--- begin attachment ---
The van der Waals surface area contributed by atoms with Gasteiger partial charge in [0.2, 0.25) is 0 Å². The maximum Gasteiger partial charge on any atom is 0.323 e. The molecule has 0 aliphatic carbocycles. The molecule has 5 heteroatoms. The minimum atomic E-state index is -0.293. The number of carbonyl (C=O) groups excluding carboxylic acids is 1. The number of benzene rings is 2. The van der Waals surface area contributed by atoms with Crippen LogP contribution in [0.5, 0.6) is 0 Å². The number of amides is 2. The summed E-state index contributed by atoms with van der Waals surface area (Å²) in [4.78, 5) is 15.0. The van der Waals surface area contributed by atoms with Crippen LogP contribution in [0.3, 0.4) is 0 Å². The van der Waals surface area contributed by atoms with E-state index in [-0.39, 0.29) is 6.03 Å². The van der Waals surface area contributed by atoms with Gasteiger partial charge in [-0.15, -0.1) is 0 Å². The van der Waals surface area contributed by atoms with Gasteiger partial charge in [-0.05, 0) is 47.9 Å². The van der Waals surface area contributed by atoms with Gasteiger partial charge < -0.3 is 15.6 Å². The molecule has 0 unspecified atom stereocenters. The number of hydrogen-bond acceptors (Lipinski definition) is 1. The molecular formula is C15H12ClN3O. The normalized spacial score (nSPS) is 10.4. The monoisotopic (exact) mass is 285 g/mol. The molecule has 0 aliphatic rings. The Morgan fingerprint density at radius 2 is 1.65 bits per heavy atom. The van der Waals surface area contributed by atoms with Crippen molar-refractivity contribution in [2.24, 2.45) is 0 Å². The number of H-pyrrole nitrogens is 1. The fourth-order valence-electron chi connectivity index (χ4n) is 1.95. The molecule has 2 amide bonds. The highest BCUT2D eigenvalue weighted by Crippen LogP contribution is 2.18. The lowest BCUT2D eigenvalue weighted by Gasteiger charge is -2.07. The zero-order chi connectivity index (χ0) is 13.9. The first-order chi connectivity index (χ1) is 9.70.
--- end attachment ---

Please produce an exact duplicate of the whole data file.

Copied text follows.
The van der Waals surface area contributed by atoms with Gasteiger partial charge in [0.2, 0.25) is 0 Å². The maximum Gasteiger partial charge on any atom is 0.323 e. The molecule has 0 aliphatic carbocycles. The molecule has 5 heteroatoms. The minimum atomic E-state index is -0.293. The number of carbonyl (C=O) groups excluding carboxylic acids is 1. The number of benzene rings is 2. The van der Waals surface area contributed by atoms with Crippen LogP contribution in [0.5, 0.6) is 0 Å². The number of amides is 2. The summed E-state index contributed by atoms with van der Waals surface area (Å²) in [4.78, 5) is 15.0. The van der Waals surface area contributed by atoms with Crippen LogP contribution in [0.3, 0.4) is 0 Å². The van der Waals surface area contributed by atoms with E-state index in [-0.39, 0.29) is 6.03 Å². The van der Waals surface area contributed by atoms with Gasteiger partial charge in [-0.15, -0.1) is 0 Å². The van der Waals surface area contributed by atoms with Gasteiger partial charge in [-0.05, 0) is 47.9 Å². The van der Waals surface area contributed by atoms with Gasteiger partial charge < -0.3 is 15.6 Å². The molecule has 0 unspecified atom stereocenters. The number of hydrogen-bond acceptors (Lipinski definition) is 1. The molecular formula is C15H12ClN3O. The normalized spacial score (nSPS) is 10.4. The monoisotopic (exact) mass is 285 g/mol. The molecule has 0 aliphatic rings. The Morgan fingerprint density at radius 2 is 1.65 bits per heavy atom. The van der Waals surface area contributed by atoms with Crippen molar-refractivity contribution in [2.24, 2.45) is 0 Å². The number of H-pyrrole nitrogens is 1. The fourth-order valence-electron chi connectivity index (χ4n) is 1.95. The molecule has 2 amide bonds. The highest BCUT2D eigenvalue weighted by Crippen LogP contribution is 2.18. The lowest BCUT2D eigenvalue weighted by Gasteiger charge is -2.07. The zero-order chi connectivity index (χ0) is 13.9. The first-order chi connectivity index (χ1) is 9.70.